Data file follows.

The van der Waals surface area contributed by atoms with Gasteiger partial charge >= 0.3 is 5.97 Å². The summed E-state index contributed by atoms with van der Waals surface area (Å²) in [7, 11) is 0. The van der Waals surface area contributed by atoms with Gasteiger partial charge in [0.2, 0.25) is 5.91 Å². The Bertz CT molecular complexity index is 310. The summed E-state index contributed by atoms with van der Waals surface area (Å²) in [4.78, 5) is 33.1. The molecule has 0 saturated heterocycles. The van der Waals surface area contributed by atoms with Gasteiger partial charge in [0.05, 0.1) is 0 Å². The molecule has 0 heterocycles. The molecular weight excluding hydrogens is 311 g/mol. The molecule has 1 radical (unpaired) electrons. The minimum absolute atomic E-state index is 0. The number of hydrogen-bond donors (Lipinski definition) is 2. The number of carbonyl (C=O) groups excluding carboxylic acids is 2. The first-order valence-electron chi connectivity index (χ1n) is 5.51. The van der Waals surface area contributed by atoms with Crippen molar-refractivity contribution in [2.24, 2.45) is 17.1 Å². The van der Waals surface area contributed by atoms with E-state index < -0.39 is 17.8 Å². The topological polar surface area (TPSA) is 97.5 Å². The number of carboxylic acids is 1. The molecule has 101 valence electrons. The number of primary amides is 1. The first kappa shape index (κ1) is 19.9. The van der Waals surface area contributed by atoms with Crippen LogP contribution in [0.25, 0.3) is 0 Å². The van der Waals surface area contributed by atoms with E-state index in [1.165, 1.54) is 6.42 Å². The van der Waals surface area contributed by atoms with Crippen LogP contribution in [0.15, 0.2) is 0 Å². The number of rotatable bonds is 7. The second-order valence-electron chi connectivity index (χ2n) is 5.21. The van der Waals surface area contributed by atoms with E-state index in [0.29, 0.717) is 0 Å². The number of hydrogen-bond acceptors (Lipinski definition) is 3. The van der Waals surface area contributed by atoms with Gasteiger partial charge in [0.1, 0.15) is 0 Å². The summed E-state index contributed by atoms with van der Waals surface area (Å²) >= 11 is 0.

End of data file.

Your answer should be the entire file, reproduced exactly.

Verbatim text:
The van der Waals surface area contributed by atoms with Gasteiger partial charge >= 0.3 is 5.97 Å². The summed E-state index contributed by atoms with van der Waals surface area (Å²) in [7, 11) is 0. The van der Waals surface area contributed by atoms with Gasteiger partial charge in [0.2, 0.25) is 5.91 Å². The Bertz CT molecular complexity index is 310. The summed E-state index contributed by atoms with van der Waals surface area (Å²) in [4.78, 5) is 33.1. The molecule has 0 saturated heterocycles. The van der Waals surface area contributed by atoms with Gasteiger partial charge in [0.05, 0.1) is 0 Å². The molecule has 0 heterocycles. The molecular weight excluding hydrogens is 311 g/mol. The molecule has 1 radical (unpaired) electrons. The minimum absolute atomic E-state index is 0. The number of hydrogen-bond donors (Lipinski definition) is 2. The number of carbonyl (C=O) groups excluding carboxylic acids is 2. The first-order valence-electron chi connectivity index (χ1n) is 5.51. The van der Waals surface area contributed by atoms with Crippen molar-refractivity contribution in [2.24, 2.45) is 17.1 Å². The van der Waals surface area contributed by atoms with E-state index < -0.39 is 17.8 Å². The topological polar surface area (TPSA) is 97.5 Å². The number of carboxylic acids is 1. The molecule has 101 valence electrons. The number of primary amides is 1. The first kappa shape index (κ1) is 19.9. The van der Waals surface area contributed by atoms with Crippen LogP contribution in [0.25, 0.3) is 0 Å². The van der Waals surface area contributed by atoms with E-state index in [1.165, 1.54) is 6.42 Å². The van der Waals surface area contributed by atoms with Crippen LogP contribution in [0.15, 0.2) is 0 Å². The number of rotatable bonds is 7. The second-order valence-electron chi connectivity index (χ2n) is 5.21. The van der Waals surface area contributed by atoms with E-state index in [0.29, 0.717) is 0 Å². The number of hydrogen-bond acceptors (Lipinski definition) is 3. The van der Waals surface area contributed by atoms with Gasteiger partial charge in [0.1, 0.15) is 0 Å². The summed E-state index contributed by atoms with van der Waals surface area (Å²) >= 11 is 0.